Policymakers and practitioners have differed and dithered on the contributors and solutions to racial disparities in suspensions. This has led to school discipline policy becoming increasingly polarizing.[5] As districts prepare to reopen and contend with the challenges of engaging and disciplining students in remote and hybrid learning environments, suspending suspensions warrants serious consideration given the research evidence and contemporary circumstances.[6] A case-by-case handling of disciplinary infractions may afford flexibility but also raises equity concerns about discriminate discretion. Transparency concerns will fester if districts allow disciplinary consequences to go unrecorded or make any attempt to suppress school discipline data. As such, districts should implore school leaders to track and document the use of disciplinary consequences in remote learning environments. Moreover, the need for an overarching direction and strategic approach in school discipline has been made ever more apparent and urgent by the COVID-19 pandemic. The moment of crisis offers an opportunity to overhaul the school discipline playbook. It is only when we accept that suspensions are not efficacious in rectifying student behavior or improving student achievement, and thus, off the table as an acceptable disciplinary consequence (with the exception of severe offenses), will the necessity of innovation spawn the expansion of effective non-exclusionary methods to discipline students in schools. Moving forward, a thorough interrogation of the use of non-exclusionary consequences such as parent conferences and the progression of disciplinary consequences that precede suspensions are necessary as districts shift away from exclusionary discipline. Instead of replicating racial disparities in suspensions in remote learning and hybrid environments, policymakers and educators can pivot to probe the philosophy of excluding students from classes (virtual or in-person) for minor disciplinary infractions and brainstorm new ways to discipline students. This requires a proactive rather than a reactive approach to school discipline.

A Proactive Approach to School Discipline

Policy changes (e.g., amending code of conducts for remote learning environments) may be helpful but programmatic changes (e.g., counseling for students) and personnel adjustments (e.g., support teams to assist teachers with disruptive students) should also be prioritized. Resources to support students will be crucial. Mental health, tutoring, and special education supports are a few of the assistance strategies that will be needed to help budding minds process the disruption of COVID-19 and get back on track. Furthermore, the discipline of students with disabilities will be a more pressing concern within this larger conversation. How districts support school leaders is also key to ensure that principals are not left on an island. Principals and assistant principals will need to be supported so that they can better support their teachers. Community and professional development for educators will help lessen the feelings of being overwhelmed by the task of responding to and recovering from the pandemic. Districts can coordinate school discipline specific professional development and practice sharing sessions that allow for innovations in behavior management and student engagement in remote learning environments to be refined, shared, and replicated. School-community relations should play a larger role in school discipline in the age of COVID-19. Data emerging from surveys highlight parents’ call for smoother communications with educators in remote and hybrid learning environments. National surveys also show that parents of color are worried about the impact of racism and discrimination in schools as their children return to virtual or in-person classrooms.[7]Now more than ever before, educators and families should be communicating and building trust as a way to reduce racial disparities in suspensions. A good starting point is reviewing and bolstering how schools communicate with parents and assessing whether technology is being leveraged in meaningful ways. In the prevailing racially charged environment, schools should be particularly sensitive in engaging Black and Brown families about the education of their children. An adversarial and aggressive approach such as reporting families to state social workers for students failing to attend online classes is unlikely to build trust and improve student outcomes. Social, emotional, and economic disruptions are ravaging American families and schools should look to ameliorate rather than exacerbate the educational disruption of the pandemic. Suspending suspensions is a reasonable step in that direction.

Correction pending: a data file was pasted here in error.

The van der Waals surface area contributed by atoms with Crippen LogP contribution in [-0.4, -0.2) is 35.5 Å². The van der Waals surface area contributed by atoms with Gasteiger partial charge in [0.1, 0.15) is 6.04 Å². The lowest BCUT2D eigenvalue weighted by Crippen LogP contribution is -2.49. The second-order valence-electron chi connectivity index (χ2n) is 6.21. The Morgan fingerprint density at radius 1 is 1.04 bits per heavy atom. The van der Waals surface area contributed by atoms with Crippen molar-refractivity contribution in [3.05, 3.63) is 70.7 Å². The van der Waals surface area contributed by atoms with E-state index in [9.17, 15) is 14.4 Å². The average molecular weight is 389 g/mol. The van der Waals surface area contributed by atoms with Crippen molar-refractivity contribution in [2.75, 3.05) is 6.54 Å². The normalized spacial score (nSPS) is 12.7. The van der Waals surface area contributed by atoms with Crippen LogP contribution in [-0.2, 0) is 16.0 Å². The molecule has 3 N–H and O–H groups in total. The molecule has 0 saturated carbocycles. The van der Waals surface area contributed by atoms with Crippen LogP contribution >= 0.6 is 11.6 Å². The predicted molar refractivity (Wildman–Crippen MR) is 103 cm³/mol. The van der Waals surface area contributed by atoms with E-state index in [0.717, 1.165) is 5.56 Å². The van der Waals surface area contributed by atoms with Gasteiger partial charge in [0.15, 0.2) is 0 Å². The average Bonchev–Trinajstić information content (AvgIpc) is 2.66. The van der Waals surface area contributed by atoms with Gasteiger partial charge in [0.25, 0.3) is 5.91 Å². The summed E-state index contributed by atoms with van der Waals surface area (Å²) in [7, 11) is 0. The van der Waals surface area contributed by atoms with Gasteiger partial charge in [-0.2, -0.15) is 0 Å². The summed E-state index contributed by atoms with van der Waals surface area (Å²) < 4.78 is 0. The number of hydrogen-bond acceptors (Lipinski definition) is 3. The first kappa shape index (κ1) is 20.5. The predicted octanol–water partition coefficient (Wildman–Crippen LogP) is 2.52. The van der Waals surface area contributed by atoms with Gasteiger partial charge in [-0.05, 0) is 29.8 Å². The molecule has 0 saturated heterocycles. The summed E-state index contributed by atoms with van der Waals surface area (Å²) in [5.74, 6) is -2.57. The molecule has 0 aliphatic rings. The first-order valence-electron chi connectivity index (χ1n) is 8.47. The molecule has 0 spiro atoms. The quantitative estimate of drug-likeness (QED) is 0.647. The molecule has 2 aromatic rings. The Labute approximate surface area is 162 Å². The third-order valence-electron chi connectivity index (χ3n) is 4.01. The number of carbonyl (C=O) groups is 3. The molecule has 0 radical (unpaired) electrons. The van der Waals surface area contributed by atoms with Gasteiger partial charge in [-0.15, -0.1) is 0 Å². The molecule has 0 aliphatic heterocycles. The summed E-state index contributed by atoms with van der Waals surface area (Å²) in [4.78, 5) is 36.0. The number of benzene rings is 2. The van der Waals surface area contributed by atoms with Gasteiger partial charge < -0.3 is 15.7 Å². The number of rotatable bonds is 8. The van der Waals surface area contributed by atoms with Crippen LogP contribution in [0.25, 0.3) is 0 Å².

Richard Welsh

Assistant Professor of Educational Leadership and Policy Studies

row3@nyu.edu